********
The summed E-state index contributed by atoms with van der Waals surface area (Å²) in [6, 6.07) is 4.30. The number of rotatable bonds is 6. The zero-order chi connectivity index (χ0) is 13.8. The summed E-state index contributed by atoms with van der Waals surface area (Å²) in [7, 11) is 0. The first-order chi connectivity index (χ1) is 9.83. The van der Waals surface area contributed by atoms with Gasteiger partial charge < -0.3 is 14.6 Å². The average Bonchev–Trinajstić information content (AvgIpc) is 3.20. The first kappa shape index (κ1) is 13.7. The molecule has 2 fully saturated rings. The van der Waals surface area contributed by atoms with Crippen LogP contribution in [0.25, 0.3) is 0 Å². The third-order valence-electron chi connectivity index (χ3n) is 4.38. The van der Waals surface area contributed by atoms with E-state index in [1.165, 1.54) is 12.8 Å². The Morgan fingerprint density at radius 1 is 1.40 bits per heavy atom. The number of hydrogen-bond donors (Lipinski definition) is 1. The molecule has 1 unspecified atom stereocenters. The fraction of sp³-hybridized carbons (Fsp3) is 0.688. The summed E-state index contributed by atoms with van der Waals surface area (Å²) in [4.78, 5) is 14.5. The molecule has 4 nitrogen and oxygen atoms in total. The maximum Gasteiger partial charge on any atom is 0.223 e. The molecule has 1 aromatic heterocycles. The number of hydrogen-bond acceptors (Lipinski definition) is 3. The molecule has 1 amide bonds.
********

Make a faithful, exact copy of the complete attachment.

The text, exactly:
The summed E-state index contributed by atoms with van der Waals surface area (Å²) in [6, 6.07) is 4.30. The number of rotatable bonds is 6. The zero-order chi connectivity index (χ0) is 13.8. The summed E-state index contributed by atoms with van der Waals surface area (Å²) in [7, 11) is 0. The first-order chi connectivity index (χ1) is 9.83. The van der Waals surface area contributed by atoms with Gasteiger partial charge < -0.3 is 14.6 Å². The average Bonchev–Trinajstić information content (AvgIpc) is 3.20. The first kappa shape index (κ1) is 13.7. The molecule has 2 fully saturated rings. The van der Waals surface area contributed by atoms with Crippen LogP contribution in [0.25, 0.3) is 0 Å². The third-order valence-electron chi connectivity index (χ3n) is 4.38. The van der Waals surface area contributed by atoms with E-state index in [1.165, 1.54) is 12.8 Å². The Morgan fingerprint density at radius 1 is 1.40 bits per heavy atom. The number of hydrogen-bond donors (Lipinski definition) is 1. The molecule has 1 unspecified atom stereocenters. The fraction of sp³-hybridized carbons (Fsp3) is 0.688. The summed E-state index contributed by atoms with van der Waals surface area (Å²) in [4.78, 5) is 14.5. The molecule has 4 nitrogen and oxygen atoms in total. The maximum Gasteiger partial charge on any atom is 0.223 e. The molecule has 1 aromatic heterocycles. The number of hydrogen-bond acceptors (Lipinski definition) is 3. The molecule has 1 amide bonds.